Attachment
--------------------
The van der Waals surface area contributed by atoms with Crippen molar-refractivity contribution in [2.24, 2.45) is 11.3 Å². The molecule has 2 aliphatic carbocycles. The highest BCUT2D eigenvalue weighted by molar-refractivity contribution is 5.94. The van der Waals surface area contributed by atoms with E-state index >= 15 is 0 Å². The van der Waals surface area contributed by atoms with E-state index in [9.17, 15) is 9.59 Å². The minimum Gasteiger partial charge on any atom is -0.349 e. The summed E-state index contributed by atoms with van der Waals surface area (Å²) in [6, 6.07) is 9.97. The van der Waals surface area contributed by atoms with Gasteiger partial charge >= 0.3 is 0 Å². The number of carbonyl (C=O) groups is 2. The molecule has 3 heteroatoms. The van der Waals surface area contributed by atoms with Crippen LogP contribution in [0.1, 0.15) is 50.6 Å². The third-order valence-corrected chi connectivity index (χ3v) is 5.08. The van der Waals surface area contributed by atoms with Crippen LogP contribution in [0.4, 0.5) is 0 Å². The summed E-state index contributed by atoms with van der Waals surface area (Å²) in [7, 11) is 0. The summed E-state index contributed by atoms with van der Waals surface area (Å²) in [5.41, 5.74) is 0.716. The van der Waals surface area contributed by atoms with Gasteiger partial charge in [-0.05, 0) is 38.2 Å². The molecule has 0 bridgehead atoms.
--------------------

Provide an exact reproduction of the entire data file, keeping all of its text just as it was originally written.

The van der Waals surface area contributed by atoms with Crippen molar-refractivity contribution in [2.24, 2.45) is 11.3 Å². The molecule has 2 aliphatic carbocycles. The highest BCUT2D eigenvalue weighted by molar-refractivity contribution is 5.94. The van der Waals surface area contributed by atoms with E-state index >= 15 is 0 Å². The van der Waals surface area contributed by atoms with E-state index in [9.17, 15) is 9.59 Å². The minimum Gasteiger partial charge on any atom is -0.349 e. The summed E-state index contributed by atoms with van der Waals surface area (Å²) in [6, 6.07) is 9.97. The van der Waals surface area contributed by atoms with Gasteiger partial charge >= 0.3 is 0 Å². The number of carbonyl (C=O) groups is 2. The molecule has 3 heteroatoms. The van der Waals surface area contributed by atoms with Crippen LogP contribution in [0.1, 0.15) is 50.6 Å². The third-order valence-corrected chi connectivity index (χ3v) is 5.08. The van der Waals surface area contributed by atoms with Crippen LogP contribution in [0.4, 0.5) is 0 Å². The summed E-state index contributed by atoms with van der Waals surface area (Å²) in [7, 11) is 0. The summed E-state index contributed by atoms with van der Waals surface area (Å²) in [5.41, 5.74) is 0.716. The van der Waals surface area contributed by atoms with Gasteiger partial charge in [-0.05, 0) is 38.2 Å². The molecule has 0 bridgehead atoms.